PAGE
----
The Arrival of Autumn

by Rose Riley | September 2014

The garden is about anticipation.

The first warm day heralds a summer of days to come; the first snow drop a garden of lilies.

Gardeners are always waiting for the next plant to come into flower. The entire summer is a veritable parade of flowers, each new bloom eagerly awaited.

But like all parades, the garden, too, must come to an end.

By late September, the goldenrod,


and the autumn-flowering ageratum,


each march in glorious color. But just around the corner, the parade is nearly over. Almost all the plants sit quietly, awaiting the dismissal of autumn and winter.

Yet, in the parade in this garden, there is still one more marching band, one last tuba and brass drum.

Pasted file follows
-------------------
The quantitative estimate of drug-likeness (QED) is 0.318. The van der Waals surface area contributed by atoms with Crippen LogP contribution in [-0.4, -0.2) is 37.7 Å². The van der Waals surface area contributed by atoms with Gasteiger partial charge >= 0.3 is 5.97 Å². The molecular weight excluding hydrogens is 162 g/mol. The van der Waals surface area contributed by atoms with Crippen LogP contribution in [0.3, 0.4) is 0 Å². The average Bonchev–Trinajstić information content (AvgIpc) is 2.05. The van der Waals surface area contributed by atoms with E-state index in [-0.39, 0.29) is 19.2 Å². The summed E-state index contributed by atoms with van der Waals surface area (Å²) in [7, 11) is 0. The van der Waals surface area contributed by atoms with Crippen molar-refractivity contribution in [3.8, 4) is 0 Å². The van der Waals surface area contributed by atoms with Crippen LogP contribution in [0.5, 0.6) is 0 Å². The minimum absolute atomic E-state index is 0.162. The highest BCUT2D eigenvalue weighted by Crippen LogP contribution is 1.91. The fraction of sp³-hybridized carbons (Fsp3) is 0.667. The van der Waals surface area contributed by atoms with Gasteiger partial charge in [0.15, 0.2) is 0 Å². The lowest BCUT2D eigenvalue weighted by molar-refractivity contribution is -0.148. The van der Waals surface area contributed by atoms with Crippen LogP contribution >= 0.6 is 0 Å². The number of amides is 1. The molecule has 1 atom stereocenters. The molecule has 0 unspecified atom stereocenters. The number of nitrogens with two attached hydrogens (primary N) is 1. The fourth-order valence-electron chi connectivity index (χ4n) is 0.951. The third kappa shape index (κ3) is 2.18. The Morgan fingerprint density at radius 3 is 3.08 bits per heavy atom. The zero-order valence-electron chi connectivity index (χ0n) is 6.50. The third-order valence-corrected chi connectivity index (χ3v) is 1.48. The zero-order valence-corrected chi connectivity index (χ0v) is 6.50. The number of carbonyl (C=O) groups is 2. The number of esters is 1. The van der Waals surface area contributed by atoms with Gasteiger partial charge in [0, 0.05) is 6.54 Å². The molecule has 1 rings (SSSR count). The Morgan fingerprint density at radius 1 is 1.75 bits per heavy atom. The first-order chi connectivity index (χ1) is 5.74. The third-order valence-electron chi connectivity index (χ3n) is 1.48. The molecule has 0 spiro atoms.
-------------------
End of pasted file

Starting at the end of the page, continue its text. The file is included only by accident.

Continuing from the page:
The coral and yellow daisies of the Sheffield Pink chrysanthemum are barely visible in September, but by October they will have turned the corner and come into view — banners waving — in a glorious finish to the summer’s parade.

Sheffield Pink chrysanthemum

In late October, the gardeners will put the garden to bed.

Plants will be cut down, compost tidily spread on the beds. Only the Sheffield Pink chrysanthemums will remain: one last attention-grabbing reminder of the summer’s glory.

These flowers will brave the worst of winter until the gardener cuts them back in spring.

But by then of course, the daffodils and grape hyacinths will be in bloom, and the anticipation of the whole parade yet to come will begin again.

~ Rose Riley, Master Gardener

Webb-Deane-Stevens Museum